My Favorite Blonde (1942)

My Favorite Blonde (1942)

“Do you know what it feels like, to be followed and hounded and watched every second?”

A vaudeville performer (Bob Hope) goes on the lam with a British secret agent (Madeleine Carroll) after being framed for murder by a Nazi spy (Gale Sondergaard).

Genres, Themes, Actors, and Directors:

  • Bob Hope Films
  • Fugitives
  • Madeleine Carroll Films
  • Satires and Spoofs
  • Spies

The first of three similarly-titled satires which paired Bob Hope with a classic Hollywood beauty (followed by My Favorite Brunette with Dorothy Lamour in 1947, and My Favorite Spy with Hedy Lamarr in 1951), this comedic thriller — co-written by Melvin Frank and Norman Panama — allowed Madeleine Carroll the opportunity to spoof her most famous film, Hitchcock’s The 39 Steps (1935). While it’s full of plenty of humorously throw-away one-liners and gags, however, the film as a whole isn’t as consistently enjoyable as My Favorite Brunette (the best of the “series”). It’s interesting to know that Hope (in real life) was head-over-heels in lust with Carroll, who was going steady with Sterling Hayden at the time and eventually broke Hope’s heart by marrying Hayden on the sly; in the film, Carroll’s “push-me-pull-you” romantic teasing with Hope seems like an especially appropriate fictional approximation of these tensions. Watch for a cute shot showing Hope’s trained penguin, Percy, bowing to the audience in roller skates.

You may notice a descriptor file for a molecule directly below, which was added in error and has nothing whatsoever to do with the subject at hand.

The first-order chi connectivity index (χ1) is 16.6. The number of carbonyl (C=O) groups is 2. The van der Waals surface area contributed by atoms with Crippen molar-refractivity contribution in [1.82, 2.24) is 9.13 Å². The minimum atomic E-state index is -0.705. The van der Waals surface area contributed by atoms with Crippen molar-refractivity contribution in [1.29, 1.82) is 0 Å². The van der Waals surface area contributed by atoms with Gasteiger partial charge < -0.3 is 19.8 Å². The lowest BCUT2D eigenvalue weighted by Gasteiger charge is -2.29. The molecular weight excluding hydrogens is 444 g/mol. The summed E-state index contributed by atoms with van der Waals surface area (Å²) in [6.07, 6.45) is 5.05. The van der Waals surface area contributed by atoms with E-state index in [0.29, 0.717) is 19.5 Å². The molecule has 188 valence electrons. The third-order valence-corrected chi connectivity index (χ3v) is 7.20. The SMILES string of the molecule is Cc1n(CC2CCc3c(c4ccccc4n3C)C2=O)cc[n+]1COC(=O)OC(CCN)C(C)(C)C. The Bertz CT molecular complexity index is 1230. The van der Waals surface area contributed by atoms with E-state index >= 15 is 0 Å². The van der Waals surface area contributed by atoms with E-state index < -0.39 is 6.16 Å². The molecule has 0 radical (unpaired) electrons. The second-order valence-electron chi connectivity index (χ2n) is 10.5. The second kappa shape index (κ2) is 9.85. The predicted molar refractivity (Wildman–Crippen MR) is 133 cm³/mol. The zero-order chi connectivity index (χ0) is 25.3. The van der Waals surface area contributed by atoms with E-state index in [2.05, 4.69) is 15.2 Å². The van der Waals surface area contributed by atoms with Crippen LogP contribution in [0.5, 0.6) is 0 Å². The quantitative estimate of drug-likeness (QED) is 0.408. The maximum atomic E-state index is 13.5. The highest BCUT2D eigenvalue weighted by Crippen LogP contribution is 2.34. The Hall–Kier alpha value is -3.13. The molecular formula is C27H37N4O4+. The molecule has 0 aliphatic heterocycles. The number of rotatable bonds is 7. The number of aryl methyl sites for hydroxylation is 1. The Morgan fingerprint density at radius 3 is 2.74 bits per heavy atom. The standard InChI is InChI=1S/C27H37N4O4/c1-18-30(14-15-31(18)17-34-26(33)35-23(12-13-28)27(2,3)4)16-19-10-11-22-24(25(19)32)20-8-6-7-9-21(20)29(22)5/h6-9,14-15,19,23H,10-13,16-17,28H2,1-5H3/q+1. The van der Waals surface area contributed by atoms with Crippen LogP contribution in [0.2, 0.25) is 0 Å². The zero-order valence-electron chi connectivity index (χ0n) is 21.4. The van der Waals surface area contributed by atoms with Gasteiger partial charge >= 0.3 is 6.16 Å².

Redeeming Qualities and Moments:

  • A high-energy satire of Hitchcockian thrillers

Must See?
No, but it’s worth a look.


One thought on “My Favorite Blonde (1942)

  1. First viewing. Not must-see – a consistently tiresome ‘comedy’. Even though it’s not great, ‘My Favorite Brunette’ is the best of the three films in this series.

    Competently produced and photographed, ‘Blonde’ nevertheless plods along – being unfunny (sometimes painfully so). The rare line or exchange that *is* witty –

    ‘My name is Karen Bentley – I can’t tell you any more.”
    “My name is Larry Haines – there’s no more to tell.”

    – only serves to highlight how lame the rest of the script is.

    Carroll is at least pleasant to watch throughout and handles herself with complete conviction – all the more impressive considering she has nothing to play off of. But why cast the terrific Sondergaard appropriately as a Nazi spy and then give her next-to-nothing to do?

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